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Atheism Vs. Eastern Philosophies


Bobo
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I think just about everyone on these boards would agree that Christianity is so riddled with logical and scientific problems that it's not worth believing in. (Why else would we be here?) Judaism and Islam have many of the same problems.

 

But what about eastern philosophies such as Buddhism, Hinduism, Taoism and Shintoism. Despite an entire year of studying Chinese and Japanese history and five years of studying the Japanese language (you wouldn't know it by trying to hold a conversation with me), I'm pretty clueless when it comes to these belief systems and the potential problems with them. Would anyone care to give me the Cliffs Notes (yes, that's the correct spelling) version?

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I think just about everyone on these boards would agree that Christianity is so riddled with logical and scientific problems that it's not worth believing in. (Why else would we be here?) Judaism and Islam have many of the same problems.

 

But what about eastern philosophies such as Buddhism, Hinduism, Taoism and Shintoism. ....

They have the same problems, are in the same denial, use the same trite rationalizations, but in the end they are no different. And anyone saying that will get the same personal attacks; "You just don't understand."

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I think just about everyone on these boards would agree that Christianity is so riddled with logical and scientific problems that it's not worth believing in. (Why else would we be here?) Judaism and Islam have many of the same problems.

 

But what about eastern philosophies such as Buddhism, Hinduism, Taoism and Shintoism. Despite an entire year of studying Chinese and Japanese history and five years of studying the Japanese language (you wouldn't know it by trying to hold a conversation with me), I'm pretty clueless when it comes to these belief systems and the potential problems with them. Would anyone care to give me the Cliffs Notes (yes, that's the correct spelling) version?

Why are you looking for the "potential problems" with the religions before you study them?

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Why are you looking for the "potential problems" with the religions before you study them?

Why not? Or should one only hear one side of the story?

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Just use Wikipedia to research each of those religions. You'll get straight answers, unbiased examinations, and links to online references where you can study further.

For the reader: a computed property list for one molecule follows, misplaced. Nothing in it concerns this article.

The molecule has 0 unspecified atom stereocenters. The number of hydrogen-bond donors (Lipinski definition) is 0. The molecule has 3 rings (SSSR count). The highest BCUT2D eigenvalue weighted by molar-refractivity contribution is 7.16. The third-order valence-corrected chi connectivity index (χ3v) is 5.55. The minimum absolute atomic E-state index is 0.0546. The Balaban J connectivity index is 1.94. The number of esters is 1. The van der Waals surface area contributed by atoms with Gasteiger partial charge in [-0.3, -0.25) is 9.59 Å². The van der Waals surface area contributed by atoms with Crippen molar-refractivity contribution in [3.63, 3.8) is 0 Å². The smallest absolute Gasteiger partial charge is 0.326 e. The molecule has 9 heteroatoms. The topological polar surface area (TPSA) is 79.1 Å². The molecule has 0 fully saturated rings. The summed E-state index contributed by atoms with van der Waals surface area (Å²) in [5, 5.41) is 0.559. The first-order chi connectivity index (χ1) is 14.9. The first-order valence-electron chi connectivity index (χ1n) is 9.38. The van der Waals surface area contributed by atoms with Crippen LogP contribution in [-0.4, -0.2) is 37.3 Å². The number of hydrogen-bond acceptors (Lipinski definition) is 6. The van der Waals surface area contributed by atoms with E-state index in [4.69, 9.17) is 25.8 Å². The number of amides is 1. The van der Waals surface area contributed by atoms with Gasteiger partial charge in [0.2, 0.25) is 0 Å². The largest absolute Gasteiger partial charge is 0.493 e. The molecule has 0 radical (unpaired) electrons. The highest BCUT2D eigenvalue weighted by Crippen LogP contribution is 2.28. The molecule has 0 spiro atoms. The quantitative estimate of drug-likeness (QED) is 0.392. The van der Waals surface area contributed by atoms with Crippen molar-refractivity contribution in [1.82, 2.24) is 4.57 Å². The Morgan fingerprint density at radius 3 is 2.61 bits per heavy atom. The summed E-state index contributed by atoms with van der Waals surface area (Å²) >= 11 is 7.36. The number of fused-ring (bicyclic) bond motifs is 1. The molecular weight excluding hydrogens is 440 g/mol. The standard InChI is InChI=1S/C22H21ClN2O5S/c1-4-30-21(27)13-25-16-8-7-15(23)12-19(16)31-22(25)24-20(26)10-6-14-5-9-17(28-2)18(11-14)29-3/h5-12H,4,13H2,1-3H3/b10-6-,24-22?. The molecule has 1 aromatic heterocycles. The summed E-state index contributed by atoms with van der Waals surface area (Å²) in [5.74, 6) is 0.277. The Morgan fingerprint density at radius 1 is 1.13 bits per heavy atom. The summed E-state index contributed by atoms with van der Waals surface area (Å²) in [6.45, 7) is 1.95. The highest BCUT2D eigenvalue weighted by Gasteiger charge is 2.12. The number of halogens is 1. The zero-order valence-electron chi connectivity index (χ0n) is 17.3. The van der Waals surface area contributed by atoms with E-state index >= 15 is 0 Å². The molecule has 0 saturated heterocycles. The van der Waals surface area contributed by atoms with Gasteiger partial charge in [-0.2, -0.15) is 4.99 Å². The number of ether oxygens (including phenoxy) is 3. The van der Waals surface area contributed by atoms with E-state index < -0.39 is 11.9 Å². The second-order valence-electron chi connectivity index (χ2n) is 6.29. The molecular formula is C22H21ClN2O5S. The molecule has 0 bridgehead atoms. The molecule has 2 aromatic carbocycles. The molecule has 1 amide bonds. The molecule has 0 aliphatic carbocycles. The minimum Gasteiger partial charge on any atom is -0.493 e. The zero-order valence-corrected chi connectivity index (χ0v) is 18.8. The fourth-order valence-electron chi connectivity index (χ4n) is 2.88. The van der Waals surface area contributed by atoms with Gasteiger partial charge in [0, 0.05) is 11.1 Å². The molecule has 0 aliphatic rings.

Personally, Buddhism (at least in its basic, original, atheistic form) is far superior to the rest listed. Basically, because Buddhism is an open-ended philosophy revolving around a reasonable set of moral principles (the Noble Eightfold Path) and strongly urges questioning and examining everything one studies, including the entirety of Buddhist philosophy.

 

Few other belief systems encourage followers to question even its own teachings, thus Buddhism can claim some moral superiority just from that alone. And its other basic ideas aren't half-bad. I don't agree with some of it, but I find it overall to be very good.

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I kind of like the Taoists. I get the impression that they don't advocate anything.

 

The Tao gives birth to One.

One gives birth to Two.

Two gives birth to Three.

Three gives birth to all things.

 

All things have their backs to the female

and stand facing the male.

When male and female combine,

all things achieve harmony.

 

Ordinary men hate solitude.

But the Master makes use of it,

embracing his aloneness, realizing

he is one with the whole universe.

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Why are you looking for the "potential problems" with the religions before you study them?

Why not? Or should one only hear one side of the story?

One should examine all sides. The believers side, the skeptics side, the unbiased side, the metaphorical side etc. He seems to want to approach these religions to see the "problems" when the real goal should be to study everything as a whole. Approaching all sides will help you evaluate what you are studying without biases and you'll be more informed in the long run. If you want to limit yourself by looking only at one side that is your loss.